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Thunderstorms are really starting to pop now.

Member Since: May 27, 2009 Posts: 0 Comments: 4438
sort of an analog for Hurricane Charley 1986.
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Quoting ProgressivePulse:


Not 100% sure however, I am pretty sure the pressure compared to it's surroundings is most important. Yes 1013 however it's forming in a higher pressure environment.


That is correct.
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Quoting scott39:
Higher pressures= slower developing TC.


Not 100% sure however, I am pretty sure the pressure compared to it's surroundings is most important. Yes 1013 however it's forming in a higher pressure environment.
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Quoting scott39:
Higher pressures= slower developing TC.
It needs to stay out of the GOM!! The ingredients there have the potential to bake a bad TC!
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Quoting CybrTeddy:
Man the curtains!
I'll be having my own blog update soon.


Curtains manned and standing by.
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Recon. will be interesting.
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IMO, no TD until tomorrow at the earliest.
Member Since: July 8, 2005 Posts: 259 Comments: 24455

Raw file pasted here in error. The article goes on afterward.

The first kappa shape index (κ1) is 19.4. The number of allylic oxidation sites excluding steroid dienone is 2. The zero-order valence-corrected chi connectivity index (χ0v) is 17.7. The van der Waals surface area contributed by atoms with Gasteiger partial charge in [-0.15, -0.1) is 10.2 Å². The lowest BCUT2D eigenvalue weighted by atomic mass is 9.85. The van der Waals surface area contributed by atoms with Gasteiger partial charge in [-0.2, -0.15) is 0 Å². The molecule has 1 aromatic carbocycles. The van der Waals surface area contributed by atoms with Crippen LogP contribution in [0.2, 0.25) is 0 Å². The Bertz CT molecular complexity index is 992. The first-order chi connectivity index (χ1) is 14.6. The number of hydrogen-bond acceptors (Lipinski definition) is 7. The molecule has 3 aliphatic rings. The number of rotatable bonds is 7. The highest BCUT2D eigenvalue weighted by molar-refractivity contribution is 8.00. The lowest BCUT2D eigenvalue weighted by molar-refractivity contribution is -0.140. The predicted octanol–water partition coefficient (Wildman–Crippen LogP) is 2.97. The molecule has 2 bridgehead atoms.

Quoting weathermanwannabe:
Thanks Dr.; agree 100% with your analysis on 98L.....It's basically a wait and see until the storm develops and recon data is fed into the models for a better handle on potential track.....I would still be a little bit nervous if I was on the East coast of Florida if sheer was to really drop while the storm was near the Gulf Stream......... :)



It will be there 48hrs. PWATs over 2 inches in the area, one to watch for sure.
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Quoting ProgressivePulse:



Higher pressures= slower developing TC.
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I have a feeling that 98L has some surprises in store.
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Quoting nrtiwlnvragn:
Recent WindSat




A lot of rain contaminated readings however, moving right along in terms of closing off.
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Quoting ProgressivePulse:



I see some 1013 on the east coast.
Member Since: July 22, 2010 Posts: 1 Comments: 3851
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Quoting neutralenso: